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Port Wing in Bayfield County, Wisconsin — The American Midwest (Great Lakes)
 

Port Wing Brown Stone

 
 
Port Wing Brown Stone Marker image. Click for full size.
Photographed By Devon Polzar, 2022
1. Port Wing Brown Stone Marker
Inscription.  The familiar sandstone outcroppings along Lake Superior's shoreline provided a popular building material for grand and massive structures all over the Midwest and Eastern United States throughout the last half of the Nineteenth and into the Twentieth Centuries. What spelled doom for the brownstone industry was the development of skyscraper and steel girder construction.

Brownstone is billion year old sandstone made up mostly of quartz, feldspar, iron oxide and silica. It is the iron oxide that gives it the reddish color. Fossil and pebble free, it has great strength, and because it is quite soft when first quarried can be cut and carved for attractive architectural use. It hardens with exposure. The very best grade of brownstone is said to have come from the Port Wing area.

Quarrying activities around Port Wing began in 1889 when stone was cut in Section 25 T.50N-R.9W on land leased from Issac Wing. Shortly thereafter a quarry was opened on the Iron River just South of the Orienta Townsite.

In 1895, Joseph, John and Ole Miller of Duluth purchased 68 acres of land on Quarry Point, land originally owned by Maggie McCardle.
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Their company, Lake Superior Brownstone, began operations later that same year. Stone was cut and barged across to Duluth for finishing.

At the Port Wing site, steam drills were used for boring holes in the rock. A steam powered channeler would make an 8 to 10 foot slice, after which three or four-foot chunks would be cut crosswise from the bed and hoisted out. The company operated one channeler, two gang saws and two derricks.

Miller Brothers sold to Portage Entry Quarries in April of 1903. By then the property had grown in size to 114 acres. Three years later it was again sold, this time to George Froney representing Port Wing Quarries Co. In 1909 Port Wing Quarries sold to Kettle River Quarries Company and they in turn sold to John A. Smith and William Penn of Minneapolis in 1921. George Froney continued as general manager under each new ownership for as long as the quarry stayed in business. It ceased operation in 1929.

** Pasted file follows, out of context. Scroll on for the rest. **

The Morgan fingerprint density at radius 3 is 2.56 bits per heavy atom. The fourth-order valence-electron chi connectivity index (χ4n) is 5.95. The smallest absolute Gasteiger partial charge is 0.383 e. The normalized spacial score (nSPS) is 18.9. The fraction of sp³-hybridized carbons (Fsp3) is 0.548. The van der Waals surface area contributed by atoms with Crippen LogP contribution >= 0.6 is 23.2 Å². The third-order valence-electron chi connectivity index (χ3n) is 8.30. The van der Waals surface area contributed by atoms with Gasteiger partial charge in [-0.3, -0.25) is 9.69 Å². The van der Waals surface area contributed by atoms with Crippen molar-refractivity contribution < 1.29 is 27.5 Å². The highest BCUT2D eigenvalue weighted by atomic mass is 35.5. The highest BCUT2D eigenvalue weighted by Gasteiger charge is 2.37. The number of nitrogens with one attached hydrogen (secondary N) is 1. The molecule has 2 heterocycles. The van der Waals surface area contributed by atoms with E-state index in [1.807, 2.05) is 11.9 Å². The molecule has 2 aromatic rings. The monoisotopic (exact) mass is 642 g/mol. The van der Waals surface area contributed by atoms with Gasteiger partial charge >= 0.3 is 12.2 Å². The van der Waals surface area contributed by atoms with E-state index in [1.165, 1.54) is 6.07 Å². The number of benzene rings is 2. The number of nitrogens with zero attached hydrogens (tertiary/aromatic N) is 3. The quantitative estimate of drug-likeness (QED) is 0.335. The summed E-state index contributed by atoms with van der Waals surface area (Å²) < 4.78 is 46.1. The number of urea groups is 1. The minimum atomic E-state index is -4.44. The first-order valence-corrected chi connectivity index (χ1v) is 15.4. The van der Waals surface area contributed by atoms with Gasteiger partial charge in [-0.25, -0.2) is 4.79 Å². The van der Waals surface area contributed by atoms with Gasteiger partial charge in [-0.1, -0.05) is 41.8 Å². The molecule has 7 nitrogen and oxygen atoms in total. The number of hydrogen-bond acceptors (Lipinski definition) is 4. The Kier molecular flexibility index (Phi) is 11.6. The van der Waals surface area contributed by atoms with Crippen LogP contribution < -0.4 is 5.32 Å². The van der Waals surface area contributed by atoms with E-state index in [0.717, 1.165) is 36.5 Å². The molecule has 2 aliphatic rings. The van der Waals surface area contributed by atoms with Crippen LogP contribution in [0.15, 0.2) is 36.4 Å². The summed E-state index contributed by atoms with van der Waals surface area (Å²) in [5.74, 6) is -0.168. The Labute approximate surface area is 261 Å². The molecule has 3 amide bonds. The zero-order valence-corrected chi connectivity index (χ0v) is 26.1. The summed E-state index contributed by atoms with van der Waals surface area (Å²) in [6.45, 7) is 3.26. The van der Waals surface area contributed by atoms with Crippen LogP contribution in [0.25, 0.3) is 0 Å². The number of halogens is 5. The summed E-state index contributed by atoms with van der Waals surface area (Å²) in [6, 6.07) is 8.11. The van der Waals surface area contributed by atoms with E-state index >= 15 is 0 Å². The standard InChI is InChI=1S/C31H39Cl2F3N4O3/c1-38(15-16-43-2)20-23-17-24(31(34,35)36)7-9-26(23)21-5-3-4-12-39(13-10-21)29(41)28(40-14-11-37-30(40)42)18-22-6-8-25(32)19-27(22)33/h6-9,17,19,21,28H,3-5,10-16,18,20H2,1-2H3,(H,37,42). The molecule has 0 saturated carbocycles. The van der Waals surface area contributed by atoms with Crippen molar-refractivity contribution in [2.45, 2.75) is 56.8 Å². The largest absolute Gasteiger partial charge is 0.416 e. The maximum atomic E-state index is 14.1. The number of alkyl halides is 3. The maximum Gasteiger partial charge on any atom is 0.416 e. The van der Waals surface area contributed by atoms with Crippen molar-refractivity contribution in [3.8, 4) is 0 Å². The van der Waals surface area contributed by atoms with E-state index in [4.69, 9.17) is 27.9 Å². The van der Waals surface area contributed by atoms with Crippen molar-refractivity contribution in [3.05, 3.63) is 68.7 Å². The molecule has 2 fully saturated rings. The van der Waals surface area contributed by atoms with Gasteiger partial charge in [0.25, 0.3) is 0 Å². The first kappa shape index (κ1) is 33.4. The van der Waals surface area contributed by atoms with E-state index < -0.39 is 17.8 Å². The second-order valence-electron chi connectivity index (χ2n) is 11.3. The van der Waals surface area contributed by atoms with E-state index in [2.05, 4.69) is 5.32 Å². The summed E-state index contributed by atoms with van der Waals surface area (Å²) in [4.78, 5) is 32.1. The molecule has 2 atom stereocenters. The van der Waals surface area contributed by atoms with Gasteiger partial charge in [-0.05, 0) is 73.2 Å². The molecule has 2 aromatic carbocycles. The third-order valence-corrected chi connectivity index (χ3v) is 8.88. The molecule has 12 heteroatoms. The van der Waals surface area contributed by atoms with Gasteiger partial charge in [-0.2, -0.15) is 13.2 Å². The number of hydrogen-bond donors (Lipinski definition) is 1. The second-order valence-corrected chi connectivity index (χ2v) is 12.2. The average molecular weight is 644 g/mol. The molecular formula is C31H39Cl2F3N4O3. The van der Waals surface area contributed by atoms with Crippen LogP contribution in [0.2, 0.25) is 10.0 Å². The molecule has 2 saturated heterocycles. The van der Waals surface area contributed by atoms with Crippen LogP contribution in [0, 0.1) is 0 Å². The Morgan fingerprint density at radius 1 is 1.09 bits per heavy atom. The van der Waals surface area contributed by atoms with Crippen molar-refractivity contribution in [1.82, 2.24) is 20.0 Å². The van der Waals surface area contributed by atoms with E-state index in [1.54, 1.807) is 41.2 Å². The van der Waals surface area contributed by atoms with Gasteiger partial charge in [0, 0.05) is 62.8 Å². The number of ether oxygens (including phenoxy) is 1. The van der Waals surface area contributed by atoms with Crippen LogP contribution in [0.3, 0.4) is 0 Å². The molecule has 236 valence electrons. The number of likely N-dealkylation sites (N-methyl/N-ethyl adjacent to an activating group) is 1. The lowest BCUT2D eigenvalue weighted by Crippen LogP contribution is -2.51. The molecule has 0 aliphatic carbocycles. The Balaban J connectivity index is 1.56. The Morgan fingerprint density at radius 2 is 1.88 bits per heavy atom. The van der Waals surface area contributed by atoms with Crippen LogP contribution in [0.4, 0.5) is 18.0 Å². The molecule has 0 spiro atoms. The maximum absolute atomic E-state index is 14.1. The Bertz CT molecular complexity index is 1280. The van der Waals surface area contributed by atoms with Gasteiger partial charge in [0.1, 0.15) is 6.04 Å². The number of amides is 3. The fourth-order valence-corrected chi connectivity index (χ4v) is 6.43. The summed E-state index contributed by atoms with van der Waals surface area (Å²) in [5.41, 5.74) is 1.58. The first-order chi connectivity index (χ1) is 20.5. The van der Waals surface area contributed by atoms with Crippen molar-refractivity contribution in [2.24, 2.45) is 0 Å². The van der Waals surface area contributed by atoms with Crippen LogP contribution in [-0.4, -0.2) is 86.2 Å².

Stone from Port Wing was used in the Wisconsin Building at the Chicago World's Fair of 1893. It was also used in William Jennings Bryan's home in Lincoln, Nebraska; George Crosby's home in Duluth; and the Martin Patterson Mansion in Superior. The Department of Interior Building in Washington, D.C. was constructed of Port Wing Brownstone. These are only a few examples of well-known structures in which our stone was used.

Locally,
Port Wing Brown Stone Marker image. Click for full size.
Photographed By Devon Polzar, 2022
2. Port Wing Brown Stone Marker
the basement floor of the Port Wing School, the foundations of the Lutheran Parsonage, and the O.T. Bagstad warehouse were constructed of Brownstone.
 
Topics. This historical marker is listed in these topic lists: ArchitectureIndustry & Commerce.
 
Location. 46° 46.514′ N, 91° 23.196′ W. Marker is in Port Wing, Wisconsin, in Bayfield County. Marker is on State Highway 13, on the right when traveling west. The marker is located in School Memorial Park along State Highway 13. Touch for map. Marker is in this post office area: Port Wing WI 54865, United States of America. Touch for directions.
 
Other nearby markers. At least 3 other markers are within 14 miles of this marker, measured as the crow flies. School Consolidation (a few steps from this marker); "The Gym" (approx. 7 miles away); Moquah Natural Area (approx. 13.7 miles away).
 
Port Wing Brown Stone Marker and Brownstone image. Click for full size.
Photographed By Devon Polzar, 2022
3. Port Wing Brown Stone Marker and Brownstone
 
 
Credits. This page was last revised on July 10, 2022. It was originally submitted on July 8, 2022, by Devon Polzar of Port Washington, Wisconsin. This page has been viewed 239 times since then and 96 times this year. Photos:   1, 2, 3. submitted on July 8, 2022, by Devon Polzar of Port Washington, Wisconsin. • J. Makali Bruton was the editor who published this page.

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May. 28, 2024